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Apr 3, 2019 03:13PM
Mamaofthree, now that you've explained more about your situation, it actually makes perfect sense.
You had a needle biopsy, as would normally be expected when something suspicious shows up on imaging. The results of the needle biopsy were discordant. This means that the imaging showed one thing but the biopsy results showed something else. In other words, from the imaging, it appeared most likely that the suspicious area was "ABC" but the biopsy found "XYZ". It also appears that the needle biopsy sample was small, which can happen if the area of suspicion is in a location of the breast that is hard to access with a needle, such as near the chest wall or up against the skin. With a too small sample, it's possible that the area of suspicion wasn't adequately sampled, which could explain the discordant result.
The normal next step after a discordant or incomplete needle biopsy is to follow-up with an excisional (surgical) biopsy, which is what you've had done. This is still a biopsy, but to ensure adequate sampling, the entire suspicious area is surgically removed.
As for your procedure being called a lumpectomy, as djmammo noted and as I mentioned in my earlier post, the more accurate/correct term for your surgery is an excisional biopsy, since the objective is to biopsy the suspicious tissue to determine whether or not there is any cancer present. In my years on this site, I have seen situations where insurance companies, doctors and hospitals sometimes call an excisional biopsy a lumpectomy. This can be confusing to the patient, and as djmammo points out, it can be confusing to other doctors in the future if they see the word "lumpectomy" on a medical history for a patient who has never had breast cancer. From what I've seen, the term "lumpectomy" is usually used only for administrative ease. Although the objective of each operation is different, the basic surgical procedure is the same, so by using one name for both operations, a facility only needs to prepare one procedural document and doctors, nurses, anaesthesiologists, etc. only need to be familiar with only one set of processes.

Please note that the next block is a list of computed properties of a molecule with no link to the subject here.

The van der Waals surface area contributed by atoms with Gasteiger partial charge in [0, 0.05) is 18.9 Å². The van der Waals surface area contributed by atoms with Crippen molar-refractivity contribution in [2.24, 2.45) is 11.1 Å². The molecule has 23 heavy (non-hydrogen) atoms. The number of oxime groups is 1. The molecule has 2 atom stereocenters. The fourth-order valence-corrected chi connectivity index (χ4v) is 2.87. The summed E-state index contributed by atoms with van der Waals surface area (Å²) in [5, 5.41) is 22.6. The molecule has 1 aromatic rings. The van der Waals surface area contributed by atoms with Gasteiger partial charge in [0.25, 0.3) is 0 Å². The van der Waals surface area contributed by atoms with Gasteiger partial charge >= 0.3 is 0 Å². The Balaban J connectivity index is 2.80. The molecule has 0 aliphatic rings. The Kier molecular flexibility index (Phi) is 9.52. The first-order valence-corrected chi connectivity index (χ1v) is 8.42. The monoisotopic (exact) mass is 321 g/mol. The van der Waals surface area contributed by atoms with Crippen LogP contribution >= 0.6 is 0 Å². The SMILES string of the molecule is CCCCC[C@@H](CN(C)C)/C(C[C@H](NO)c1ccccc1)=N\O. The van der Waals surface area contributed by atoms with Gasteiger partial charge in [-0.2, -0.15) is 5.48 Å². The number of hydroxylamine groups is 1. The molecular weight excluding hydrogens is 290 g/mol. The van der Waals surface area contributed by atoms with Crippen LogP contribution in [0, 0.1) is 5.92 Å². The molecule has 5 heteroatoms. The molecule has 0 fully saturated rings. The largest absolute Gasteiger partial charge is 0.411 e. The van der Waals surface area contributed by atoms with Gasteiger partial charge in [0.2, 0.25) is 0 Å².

Over the years, I've had 3 excisional biopsies, although I honestly don't know what any of those 3 hospitals called the procedure. Two were benign and one found cancer.
Good luck with your results. Hope it's benign
“No power so effectually robs the mind of all its powers of acting and reasoning as fear.” Edmund Burke